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NASA's Chandra Solves Black Hole Paradox
Erica Hupp/Grey Hautaluoma
Headquarters, Washington
(Phone: 202/358-1237/0688)

Steve Roy
Marshall Space Flight Center, Huntsville, Ala.
(Phone: 256.544.0034)

Megan Watzke
Chandra X-ray Center, Cambridge, Mass.
(Phone: 617.496.7998)

News release: 06-083

Composite image of GRO J1655-40 Black holes light up the universe and astronomers may finally know how. New data from NASA's Chandra X-ray Observatory show for the first time powerful magnetic fields are the key to these brilliant and startling light shows.

It is estimated up to one quarter of the radiation in the universe emitted since the big bang comes from material falling towards supermassive black holes, including those powering quasars, the brightest known objects. For decades, scientists have struggled to understand how black holes, the darkest objects in the universe, can be responsible for such prodigious amounts of radiation.

New X-ray data from Chandra give the first clear explanation for what drives this process: magnetic fields. Chandra observed a black hole system in our galaxy, known as GRO J1655-40 (J1655, for short), where a black hole was pulling material from a companion star into a disk.

"By intergalactic standards J1655 is in our backyard, so we can use it as a scale model to understand how all black holes work, including the monsters found in quasars," said Jon M. Miller of the University of Michigan, Ann Arbor. Miller's paper on these results appears in this week's issue of Nature.

Gravity alone is not enough to cause gas in a disk around a black hole to lose energy and fall onto the black hole at the rates required by observations. The gas must lose some of its orbital angular momentum, either through friction or a wind, before it can spiral inward. Without such effects, matter could remain in orbit around a black hole for a very long time.

Scientists have long thought magnetic turbulence could generate friction in a gaseous disk and drive a wind from the disk that carries angular momentum outward, allowing the gas to fall inward.

Using Chandra, Miller and his team provided crucial evidence for the role of magnetic forces in the black hole accretion process. The X-ray spectrum, the number of X-rays at different energies, showed the speed and density of the wind from J1655's disk corresponded to computer simulation predictions for magnetically-driven winds. The spectral fingerprint also ruled out the two other major competing theories to winds driven by magnetic fields.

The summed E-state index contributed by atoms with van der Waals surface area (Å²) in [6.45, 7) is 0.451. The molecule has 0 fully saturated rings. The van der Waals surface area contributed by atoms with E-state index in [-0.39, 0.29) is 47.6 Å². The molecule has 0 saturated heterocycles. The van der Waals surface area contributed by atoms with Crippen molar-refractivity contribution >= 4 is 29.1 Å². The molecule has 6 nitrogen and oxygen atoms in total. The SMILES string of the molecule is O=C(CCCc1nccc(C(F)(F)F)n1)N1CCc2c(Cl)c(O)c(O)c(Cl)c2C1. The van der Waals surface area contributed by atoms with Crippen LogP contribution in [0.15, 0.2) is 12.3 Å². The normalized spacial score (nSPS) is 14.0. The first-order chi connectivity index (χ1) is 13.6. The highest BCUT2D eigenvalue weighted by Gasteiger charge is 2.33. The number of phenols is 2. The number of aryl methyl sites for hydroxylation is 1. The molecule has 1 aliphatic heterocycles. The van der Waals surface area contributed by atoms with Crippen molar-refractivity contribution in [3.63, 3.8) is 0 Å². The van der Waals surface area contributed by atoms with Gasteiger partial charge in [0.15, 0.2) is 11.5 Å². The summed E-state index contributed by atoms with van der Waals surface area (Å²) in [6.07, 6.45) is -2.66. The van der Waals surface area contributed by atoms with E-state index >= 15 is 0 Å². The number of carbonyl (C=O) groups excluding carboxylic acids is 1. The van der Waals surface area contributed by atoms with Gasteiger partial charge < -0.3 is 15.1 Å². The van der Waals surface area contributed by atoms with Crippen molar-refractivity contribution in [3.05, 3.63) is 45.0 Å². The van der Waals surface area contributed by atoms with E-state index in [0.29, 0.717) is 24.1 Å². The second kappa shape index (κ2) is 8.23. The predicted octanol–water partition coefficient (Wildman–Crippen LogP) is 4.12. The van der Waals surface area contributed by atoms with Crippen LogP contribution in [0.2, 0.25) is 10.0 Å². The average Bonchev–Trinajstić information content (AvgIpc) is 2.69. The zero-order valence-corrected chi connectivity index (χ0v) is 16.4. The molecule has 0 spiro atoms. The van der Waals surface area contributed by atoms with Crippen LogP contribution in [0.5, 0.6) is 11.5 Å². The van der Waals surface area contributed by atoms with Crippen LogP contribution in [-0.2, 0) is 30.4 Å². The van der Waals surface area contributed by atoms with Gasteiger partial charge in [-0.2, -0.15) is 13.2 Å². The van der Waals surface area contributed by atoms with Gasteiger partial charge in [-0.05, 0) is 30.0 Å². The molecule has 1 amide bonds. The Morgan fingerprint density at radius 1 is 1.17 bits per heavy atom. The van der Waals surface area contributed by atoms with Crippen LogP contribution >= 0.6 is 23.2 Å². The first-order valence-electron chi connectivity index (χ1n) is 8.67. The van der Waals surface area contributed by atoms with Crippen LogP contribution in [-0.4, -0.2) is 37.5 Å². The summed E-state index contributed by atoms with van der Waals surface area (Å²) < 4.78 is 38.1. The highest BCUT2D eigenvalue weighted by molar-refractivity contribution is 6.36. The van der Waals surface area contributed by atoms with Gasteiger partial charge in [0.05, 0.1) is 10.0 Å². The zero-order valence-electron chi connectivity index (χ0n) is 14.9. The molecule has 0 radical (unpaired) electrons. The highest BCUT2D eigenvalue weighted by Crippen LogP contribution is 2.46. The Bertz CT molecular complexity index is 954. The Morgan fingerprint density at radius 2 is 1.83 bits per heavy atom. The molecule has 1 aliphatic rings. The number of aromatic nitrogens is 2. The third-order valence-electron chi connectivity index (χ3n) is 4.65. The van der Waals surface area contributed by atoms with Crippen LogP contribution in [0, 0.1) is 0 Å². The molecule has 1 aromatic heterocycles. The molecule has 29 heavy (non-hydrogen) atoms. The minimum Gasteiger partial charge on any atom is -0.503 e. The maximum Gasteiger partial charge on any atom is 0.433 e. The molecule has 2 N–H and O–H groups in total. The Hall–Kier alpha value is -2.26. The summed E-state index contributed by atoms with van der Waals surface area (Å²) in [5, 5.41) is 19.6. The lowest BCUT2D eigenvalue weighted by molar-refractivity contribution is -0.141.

"In 1973, theorists came up with the idea that magnetic fields could drive the generation of light by gas falling onto black holes," said co-author John Raymond of the Harvard-Smithsonian Center for Astrophysics in Cambridge, Mass. "Now, over 30 years later, we finally may have convincing evidence."

This deeper understanding of how black holes accrete matter also teaches astronomers about other properties of black holes, including how they grow.

"Just as a doctor wants to understand the causes of an illness and not merely the symptoms, astronomers try to understand what causes phenomena they see in the universe," said co-author Danny Steeghs, also of the Harvard-Smithsonian Center for Astrophysics. "By understanding what makes material release energy as it falls onto black holes, we may also learn how matter falls onto other important objects."

In addition to accretion disks around black holes, magnetic fields may play an important role in disks detected around young sun-like stars where planets are forming, as well as ultra-dense objects called neutron stars.

NASA's Marshall Space Flight Center, Huntsville, Ala., manages the Chandra program for the agency's Science Mission Directorate. The Smithsonian Astrophysical Observatory controls science and flight operations from the Chandra X-ray Center, Cambridge, Mass.

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